It’s easy to dismiss that new individual as a clump of cells, if that’s the stage that presents us with raw materials for research. It’s easy to dismiss the 15 week fetus as being cognitively underdeveloped, if that’s the point we wish to abort. It’s easy to justify later term abortions when the central nervous system is very well along in development and the baby will experience excruciating agony, if we find that the baby will be handicapped and we don’t want the drag of a handicapped child.
Yes, smokescreen is most appropriate. It is a woefully misguided understanding of the political and scientific reality to suggest that there are rights being balanced, or that a human being at any stage of development can be defined out of the species precisely because it exists in a species-specific stage of development and function.
God Bless



report abuse
 

Your Name

posted March 11, 2009 at 2:39 pm


Gerard,
With all due respect, you fail to understand how most people engage in moral reasoning. This has nothing to do with legally determined rights, nor with your disembodied, hyper-technical philosophical reasoning. This has to do with how people actually make decisions when faced with these issues in their real lives.
Most people, in weighing their decisions and passing judgment on others, do not see these issues in the terms of absolute “fundamental realities” that you wish to proclaim. Instead, when making their own decisions, they weigh the balance of harms. And I’m sorry, but for all your philosophizing, the majority of American people will *never* agree that the rights of a 15-week old fetus outweigh the rights of a raped 9-year old girl; nor will they ever agree that a several-celled embryo has more rights than humanity as a whole does to the advancement of medicine.
Your utter failure to consider the harms created by your absolutist position render you very unpersuasive. You need to justify why you balance the harms like you do, rather than just sticking your head in the sand and pretending the harms do not exist. But that would require you to engage sympathetically and empathetically with the other side, which I am not sure you can do.



report abuse
 

Gerard Nadal

posted March 11, 2009 at 3:05 pm


Your Name,
“You need to justify why you balance the harms like you do, rather than just sticking your head in the sand and pretending the harms do not exist. But that would require you to engage sympathetically and empathetically with the other side, which I am not sure you can do.”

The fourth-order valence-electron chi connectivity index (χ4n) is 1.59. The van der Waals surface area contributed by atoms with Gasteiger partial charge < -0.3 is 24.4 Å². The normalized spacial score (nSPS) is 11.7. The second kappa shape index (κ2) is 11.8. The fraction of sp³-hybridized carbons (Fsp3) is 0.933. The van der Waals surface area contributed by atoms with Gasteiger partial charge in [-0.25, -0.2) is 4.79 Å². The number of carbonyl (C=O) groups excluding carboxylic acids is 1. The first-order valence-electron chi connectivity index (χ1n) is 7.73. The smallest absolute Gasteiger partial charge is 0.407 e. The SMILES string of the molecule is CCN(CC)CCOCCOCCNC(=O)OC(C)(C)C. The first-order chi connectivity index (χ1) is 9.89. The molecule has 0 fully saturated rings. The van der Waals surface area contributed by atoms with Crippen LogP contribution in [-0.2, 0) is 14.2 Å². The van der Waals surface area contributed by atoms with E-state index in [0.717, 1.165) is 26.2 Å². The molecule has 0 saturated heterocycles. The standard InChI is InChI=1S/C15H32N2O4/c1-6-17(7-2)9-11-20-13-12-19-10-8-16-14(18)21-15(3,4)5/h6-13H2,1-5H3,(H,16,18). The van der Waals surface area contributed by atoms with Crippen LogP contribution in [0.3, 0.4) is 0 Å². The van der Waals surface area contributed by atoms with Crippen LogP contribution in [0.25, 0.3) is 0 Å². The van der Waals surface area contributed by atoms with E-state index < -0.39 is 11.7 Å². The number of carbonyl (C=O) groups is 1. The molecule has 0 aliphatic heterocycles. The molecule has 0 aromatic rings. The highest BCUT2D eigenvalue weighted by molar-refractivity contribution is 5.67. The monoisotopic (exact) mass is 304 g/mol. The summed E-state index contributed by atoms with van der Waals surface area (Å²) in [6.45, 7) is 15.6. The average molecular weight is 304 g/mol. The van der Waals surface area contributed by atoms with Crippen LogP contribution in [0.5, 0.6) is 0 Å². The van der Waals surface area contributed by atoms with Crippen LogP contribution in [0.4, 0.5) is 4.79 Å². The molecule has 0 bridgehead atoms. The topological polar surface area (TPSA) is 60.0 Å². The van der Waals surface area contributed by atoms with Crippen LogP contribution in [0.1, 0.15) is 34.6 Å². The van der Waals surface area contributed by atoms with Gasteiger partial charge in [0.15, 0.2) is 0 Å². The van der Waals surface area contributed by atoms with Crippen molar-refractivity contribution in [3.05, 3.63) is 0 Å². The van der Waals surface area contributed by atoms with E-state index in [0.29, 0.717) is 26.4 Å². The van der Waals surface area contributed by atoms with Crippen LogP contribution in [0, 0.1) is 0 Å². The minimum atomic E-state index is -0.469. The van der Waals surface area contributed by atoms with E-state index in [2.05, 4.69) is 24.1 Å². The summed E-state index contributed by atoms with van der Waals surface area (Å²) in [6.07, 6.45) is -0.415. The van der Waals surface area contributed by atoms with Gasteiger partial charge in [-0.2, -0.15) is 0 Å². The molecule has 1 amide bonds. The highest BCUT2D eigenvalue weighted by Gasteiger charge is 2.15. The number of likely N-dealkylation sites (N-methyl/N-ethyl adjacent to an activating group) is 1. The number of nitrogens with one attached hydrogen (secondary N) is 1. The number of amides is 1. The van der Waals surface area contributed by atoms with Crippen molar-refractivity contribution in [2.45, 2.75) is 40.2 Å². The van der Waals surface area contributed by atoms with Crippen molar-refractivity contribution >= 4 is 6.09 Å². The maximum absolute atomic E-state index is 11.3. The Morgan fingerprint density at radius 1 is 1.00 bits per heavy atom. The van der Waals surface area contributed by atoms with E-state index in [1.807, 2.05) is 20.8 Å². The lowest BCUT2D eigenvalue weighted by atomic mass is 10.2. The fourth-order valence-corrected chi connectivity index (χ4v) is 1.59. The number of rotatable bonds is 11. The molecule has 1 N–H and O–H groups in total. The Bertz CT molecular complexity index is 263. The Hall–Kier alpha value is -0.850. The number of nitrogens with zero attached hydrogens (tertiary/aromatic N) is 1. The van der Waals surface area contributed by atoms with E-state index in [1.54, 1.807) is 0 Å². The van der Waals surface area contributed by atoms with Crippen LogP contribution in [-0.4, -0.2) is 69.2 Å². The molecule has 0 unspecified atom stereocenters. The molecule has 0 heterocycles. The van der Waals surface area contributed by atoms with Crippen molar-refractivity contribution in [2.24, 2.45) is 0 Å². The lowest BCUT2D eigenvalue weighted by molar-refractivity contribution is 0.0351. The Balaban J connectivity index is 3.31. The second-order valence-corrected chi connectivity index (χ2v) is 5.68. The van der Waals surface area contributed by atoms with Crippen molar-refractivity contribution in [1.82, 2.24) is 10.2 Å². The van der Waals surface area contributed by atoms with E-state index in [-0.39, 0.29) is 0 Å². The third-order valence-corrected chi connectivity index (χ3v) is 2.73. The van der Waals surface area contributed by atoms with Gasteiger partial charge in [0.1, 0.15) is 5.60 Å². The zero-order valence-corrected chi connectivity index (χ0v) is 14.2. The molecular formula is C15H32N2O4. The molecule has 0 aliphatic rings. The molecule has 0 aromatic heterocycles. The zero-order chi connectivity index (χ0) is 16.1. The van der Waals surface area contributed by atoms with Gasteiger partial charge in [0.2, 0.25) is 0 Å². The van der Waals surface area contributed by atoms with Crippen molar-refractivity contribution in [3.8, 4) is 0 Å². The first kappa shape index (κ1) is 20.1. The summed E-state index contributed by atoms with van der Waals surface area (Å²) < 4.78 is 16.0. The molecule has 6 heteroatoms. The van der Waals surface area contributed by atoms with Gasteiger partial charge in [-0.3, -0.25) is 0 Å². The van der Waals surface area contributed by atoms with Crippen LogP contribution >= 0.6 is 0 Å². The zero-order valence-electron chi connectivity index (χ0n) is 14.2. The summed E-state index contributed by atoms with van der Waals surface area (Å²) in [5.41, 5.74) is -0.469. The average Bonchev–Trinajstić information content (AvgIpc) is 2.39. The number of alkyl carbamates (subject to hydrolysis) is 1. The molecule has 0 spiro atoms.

Mother Teresa of Calcutta said it all:
“It is a poverty to decide that a child must die so that you may live as you wish.”
It doesn’t matter that most people choose to place their concerns over harm to another. That you describe such decision making as a balance of harms indicates that you understand that harm is indeed being done to the defenseless so that the stronger may personally profit.
That’s called predation.
My sympathies lie with both sides. The first order of business is to ensure the right to life for all. Then, we can go about the pursuit of therapeutics with honesty and integrity. Yes, REAL moral reasoning involves a technical, systematized approach using philosophy and theology. The alternative is Jerry Springer morality by consensus. That may be the way most people do morality, but it doesn’t make it right.
By definition, morality begins with universal truths (pesky little things called PRINCIPLES). These principles/truths apply to all people, in every age, in every place. THEY are the standard against which we are to measure our behavior. We don’t start with our own wants in order to determine who gets screwed so that we get what we want. That’s called narcissism.
I have to run, there’s another ostrich that’s about to take my hole in the sand.
God Bless



report abuse
 

Jeff

posted March 11, 2009 at 4:48 pm


Slate’s William Saletan’s piece was written very well and made interesting points. I didn’t, however, find the comparison between torture and stem cells to be an enlightening one. When one thinks about ethics, trying to compare two separate issues is usually not very helpful because each venue of ethics is very different. For example, I could compare stem cell research to nuclear proliferation and would end up confusing the reader. I could compare torture to pre-emptive war and confuse the reader. It seems to me that ethical discussions need to focus on a single issue at a time, but maybe that’s just me.
One thing that people like to do is separate the stem cell debate from
in vitro fertilization (IVF). People seem to be generally ok with IVF
because it lets a potential mom be a mom through the use of
technology. However, the technology of IVF is somewhat flawed and
requires the production of additional embryos. These extra embryos are
then discarded. No one seems to have any problem with this. But as
soon as a scientist proposes researching these extra embryos, then all
of a sudden people start to have a ethical problem. Basically, people
who are ok with IVF but oppose stem cell research are saying: it is ok
to create life artificially and toss a fraction of that life in the
trash, but don’t you dare do anything with that extra fraction of
life. This is an easy-out and lets people feel good about helping
people to be mothers and also feeling like they are ethical, but it is
a logical fallacy.
I haven’t really decided my position on IVF. I mean, who wants to tell
a woman who wants to be a mother that she can’t be? At the same time,
though, I don’t really know if it is ok to create her a bunch of